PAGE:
We evaluate factors such as utility, price, effort etc., before buying anything. Utility and price are self-explanatory, but how do we quantify "Effort". "Effort" is a combination of time and intangibles like comfort, convenience, etc. Let me give an example. Suppose you want a pair of boat shoes. You live in a tropical, sunny country like India where you can wear boat shoes throughout the year. You don’t own similar shoes, and boat shoes complement your existing wardrobe. In a nutshell, your utility from owning a pair of boat shoes is high. Unfortunately, the price of your favourite pair is more than you're willing to pay. Then one fine Saturday, you read about a sale in a different part of your town. A men’s fashion store is selling excellent boat shoes in your budget, but buying them requires some tradeoffs. Driving halfway across the town on a weekend is not your idea of leisure. That you will have to brave the crowd and experience pathetic service quality that accompanies all sales adds to the misery. All of us who have been to a sale know it’s traumatic experience. This is what I call “Effort”. "Effort" means trading our leisure time and going through inconveniences for things we desire. The question is: How do we decide whether it's worth it or not?
Although there is no simple answer, I can tell you what I do in such situations. Then you can decide whether it makes sense or not. When faced with such a dilemma, I rank things I am considering buying using this simple Effort vs Utility Matrix. It helps me in making better decisions and saves time, stress, and money.
The things in the top right quadrant are no-brainers. They are useful and demand low effort. For example, I order my regular cologne on the internet.
I stay away from everything that lies in the bottom left quadrant. I convince myself that they are useless and don't let advertisements, fads, and peer pressure fool me into buying them. A good example could be the latest shoes launched by Nike or Puma or any of their competitors. They are not better than my existing trainers and buying them is inconvenient because it requires visiting stores.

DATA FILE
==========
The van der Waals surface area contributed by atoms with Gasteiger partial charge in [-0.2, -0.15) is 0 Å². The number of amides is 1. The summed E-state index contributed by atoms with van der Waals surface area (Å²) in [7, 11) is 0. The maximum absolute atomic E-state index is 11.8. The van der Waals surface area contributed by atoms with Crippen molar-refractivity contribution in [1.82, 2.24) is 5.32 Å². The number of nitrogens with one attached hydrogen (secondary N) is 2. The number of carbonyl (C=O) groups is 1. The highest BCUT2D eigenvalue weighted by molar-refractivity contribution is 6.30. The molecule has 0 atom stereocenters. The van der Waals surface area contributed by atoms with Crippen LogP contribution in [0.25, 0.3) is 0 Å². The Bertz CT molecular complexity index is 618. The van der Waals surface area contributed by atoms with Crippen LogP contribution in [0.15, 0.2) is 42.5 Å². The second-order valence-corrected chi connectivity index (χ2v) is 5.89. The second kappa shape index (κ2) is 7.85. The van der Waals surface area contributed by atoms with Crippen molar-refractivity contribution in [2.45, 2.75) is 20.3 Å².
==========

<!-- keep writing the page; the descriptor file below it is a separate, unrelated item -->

Things in the bottom right quadrant are tempting and difficult to resist because they require minimal effort. Although these things don't have much utility, buying them is easy. Buying ties online is a good example. Since I own several ties, additional utility from one more is minimal. But buying online is tempting because it is convenient, inexpensive, and a 2-minute affair. My strategy is avoiding such products unless there are some compelling reasons such as bargain prices for buying them.
Comparing Utility and Effort
The challenge lies in the top left quadrant. The boat shoes from the above example fit in this quadrant. They are useful but buying them require substantial effort. What should we do? A clever answer is to “try and measure” the utility from it against the effort it demands. Another good solution is exploring alternatives. Since there is a sale in one store, we might soon get a sale in our part of the town. There might be some equally good offers with online retailers. The possibilities are endless, but we can’t think and analyse all of them. Nevertheless, thinking and searching alternatives is a useful approach.
This matrix is not a one-stop solution for our shopping woes because it doesn’t give us a recipe for comparing utility and effort. Unless you are a microeconomist who specialises is decision theory, chances are you don’t use a quadratic function to measure your utility. This makes utility subjective. But I think the strength of this tool is it forces us to think and evaluate our purchases and stops us from making impulsive purchases. Less impulsive decisions mean less regret, anger, and stress.